TEACHING Service Commission (TSC) member Prof Ramesh Deosaran says the number of matters involving teacher misconduct, including assault of pupils, is on the rise.
"Because the number of teachers coming before the (TSC) for disciplinary matters, breach of discipline, assaulting students, is on the rise. And it has been increasing," he said.
"So it is not only a matter of teaching students, it has also become a matter of the character of the teachers themselves," he added.
He was delivering remarks yesterday at the graduation of the El Socorro Sanatan Dharma Maha Sabha (SDMS) Hindu School. He said the SDMS was fortunate to have general secretary Sat Maharaj, who was also in attendance, and noted he was "passionate" about his schools.
He said the Common Entrance examination pupils he taught when he was a teacher at El Socorro went to the "best secondary schools because of the management...and the dedication of the teachers".
"In those days the teachers in this school...you wouldn't hear any talk about strike and shut down and staying home to protest," he said.
Deosaran recalled they had problems with their water supply, and used a latrine and three standpipes.
"But the main purpose of being a teacher was to teach," he commented.
He said that commitment made the teachers come to school early and both teachers and pupils would help to clean these schools. He noted that while they cannot return to these practices they were able to build the character of pupils.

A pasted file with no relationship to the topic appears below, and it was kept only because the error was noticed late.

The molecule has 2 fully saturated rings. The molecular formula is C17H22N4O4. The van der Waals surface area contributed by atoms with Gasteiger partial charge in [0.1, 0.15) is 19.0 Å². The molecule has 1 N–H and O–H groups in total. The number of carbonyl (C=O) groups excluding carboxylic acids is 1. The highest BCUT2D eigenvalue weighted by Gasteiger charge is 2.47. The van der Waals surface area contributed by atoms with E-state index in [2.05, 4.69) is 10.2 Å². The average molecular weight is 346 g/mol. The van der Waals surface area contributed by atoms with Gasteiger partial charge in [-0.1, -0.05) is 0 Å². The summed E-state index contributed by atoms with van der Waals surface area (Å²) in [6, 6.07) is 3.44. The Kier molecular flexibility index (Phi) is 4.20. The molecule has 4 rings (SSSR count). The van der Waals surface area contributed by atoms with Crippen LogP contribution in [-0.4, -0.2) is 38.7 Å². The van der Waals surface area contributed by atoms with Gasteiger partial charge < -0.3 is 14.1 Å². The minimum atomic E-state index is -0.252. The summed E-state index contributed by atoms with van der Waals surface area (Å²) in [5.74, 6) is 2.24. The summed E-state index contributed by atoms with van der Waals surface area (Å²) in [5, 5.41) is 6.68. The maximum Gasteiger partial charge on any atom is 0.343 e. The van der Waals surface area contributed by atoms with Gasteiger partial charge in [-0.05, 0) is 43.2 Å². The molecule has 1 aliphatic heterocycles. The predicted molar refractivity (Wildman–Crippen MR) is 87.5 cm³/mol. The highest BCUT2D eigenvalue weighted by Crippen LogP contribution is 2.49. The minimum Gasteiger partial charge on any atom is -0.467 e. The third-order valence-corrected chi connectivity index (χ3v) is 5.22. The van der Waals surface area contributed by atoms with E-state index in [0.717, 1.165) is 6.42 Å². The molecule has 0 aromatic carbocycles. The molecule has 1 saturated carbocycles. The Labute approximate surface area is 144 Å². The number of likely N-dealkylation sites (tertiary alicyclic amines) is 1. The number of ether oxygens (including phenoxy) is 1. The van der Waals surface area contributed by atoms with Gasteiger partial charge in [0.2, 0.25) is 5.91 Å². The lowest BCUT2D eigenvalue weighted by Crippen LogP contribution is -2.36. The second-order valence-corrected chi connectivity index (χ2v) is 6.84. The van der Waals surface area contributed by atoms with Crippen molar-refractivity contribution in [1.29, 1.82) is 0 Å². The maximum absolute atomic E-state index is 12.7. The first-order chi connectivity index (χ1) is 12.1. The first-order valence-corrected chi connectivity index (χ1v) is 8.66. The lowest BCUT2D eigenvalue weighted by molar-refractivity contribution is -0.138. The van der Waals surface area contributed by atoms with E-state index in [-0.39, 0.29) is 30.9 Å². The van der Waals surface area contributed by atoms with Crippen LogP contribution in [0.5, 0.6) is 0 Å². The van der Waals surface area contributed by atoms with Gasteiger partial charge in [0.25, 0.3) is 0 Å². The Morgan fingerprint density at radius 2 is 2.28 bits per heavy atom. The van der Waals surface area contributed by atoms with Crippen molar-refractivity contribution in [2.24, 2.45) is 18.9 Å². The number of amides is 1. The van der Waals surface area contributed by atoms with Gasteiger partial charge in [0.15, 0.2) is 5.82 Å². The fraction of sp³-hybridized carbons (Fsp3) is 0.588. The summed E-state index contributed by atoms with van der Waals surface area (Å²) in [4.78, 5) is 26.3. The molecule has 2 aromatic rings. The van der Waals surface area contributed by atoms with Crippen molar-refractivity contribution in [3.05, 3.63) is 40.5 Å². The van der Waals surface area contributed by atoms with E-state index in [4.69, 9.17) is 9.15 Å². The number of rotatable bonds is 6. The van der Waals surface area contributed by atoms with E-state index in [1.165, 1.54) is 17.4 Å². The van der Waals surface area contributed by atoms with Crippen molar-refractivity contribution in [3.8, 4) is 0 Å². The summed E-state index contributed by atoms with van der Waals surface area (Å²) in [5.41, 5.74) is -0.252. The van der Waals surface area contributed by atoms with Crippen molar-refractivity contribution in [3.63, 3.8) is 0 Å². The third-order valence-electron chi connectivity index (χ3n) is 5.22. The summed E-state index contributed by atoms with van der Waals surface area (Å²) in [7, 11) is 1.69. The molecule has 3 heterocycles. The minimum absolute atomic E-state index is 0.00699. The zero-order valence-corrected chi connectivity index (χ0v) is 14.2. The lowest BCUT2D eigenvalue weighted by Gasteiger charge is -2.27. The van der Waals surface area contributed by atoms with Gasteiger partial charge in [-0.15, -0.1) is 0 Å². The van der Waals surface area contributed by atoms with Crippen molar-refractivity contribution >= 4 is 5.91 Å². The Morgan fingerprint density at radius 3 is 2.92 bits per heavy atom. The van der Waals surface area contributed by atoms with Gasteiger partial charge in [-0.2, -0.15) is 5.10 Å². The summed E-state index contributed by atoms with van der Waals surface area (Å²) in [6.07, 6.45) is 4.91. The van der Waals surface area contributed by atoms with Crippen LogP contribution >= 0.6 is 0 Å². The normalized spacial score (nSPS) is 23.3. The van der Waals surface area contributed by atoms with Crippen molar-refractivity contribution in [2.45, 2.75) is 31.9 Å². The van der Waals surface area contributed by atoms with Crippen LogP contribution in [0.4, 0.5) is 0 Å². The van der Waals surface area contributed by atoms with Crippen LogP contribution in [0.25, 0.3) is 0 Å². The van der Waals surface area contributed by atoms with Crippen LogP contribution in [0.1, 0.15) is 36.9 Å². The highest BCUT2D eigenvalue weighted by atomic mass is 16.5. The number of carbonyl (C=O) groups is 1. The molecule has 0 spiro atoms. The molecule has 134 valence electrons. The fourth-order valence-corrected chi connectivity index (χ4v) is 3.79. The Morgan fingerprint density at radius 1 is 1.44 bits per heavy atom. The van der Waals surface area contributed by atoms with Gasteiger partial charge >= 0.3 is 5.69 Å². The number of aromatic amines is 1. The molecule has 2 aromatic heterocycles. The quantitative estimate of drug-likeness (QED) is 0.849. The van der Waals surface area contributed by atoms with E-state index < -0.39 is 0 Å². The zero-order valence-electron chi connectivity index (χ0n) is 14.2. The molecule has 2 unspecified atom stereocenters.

Deosaran, who is also the Police Service Commission chairman, said that currently there was a "toxic environment" that children were being exposed to that included the "money madness" that taught them to seek money without effort and fame without integrity.
He stressed it was up to the parents to immunise the children from these influences through inculcating of values. He also called on parents to protect children from the "perversity and vulgarity" via electronic instruments such as Facebook and Twitter, and to partner with teachers in discipline.
"Don't let them drift away," he added.
He said there was a high "casualty rate" of pupils who were doing well in primary schools but were unable to deal with the challenges of secondary schools. He told the graduating pupils they would be pushed around and taunted and must avoid the idle, deviant groups.
Deosaran said he, the police and the Government are "very worried" about the people coming out of the nation's high schools.
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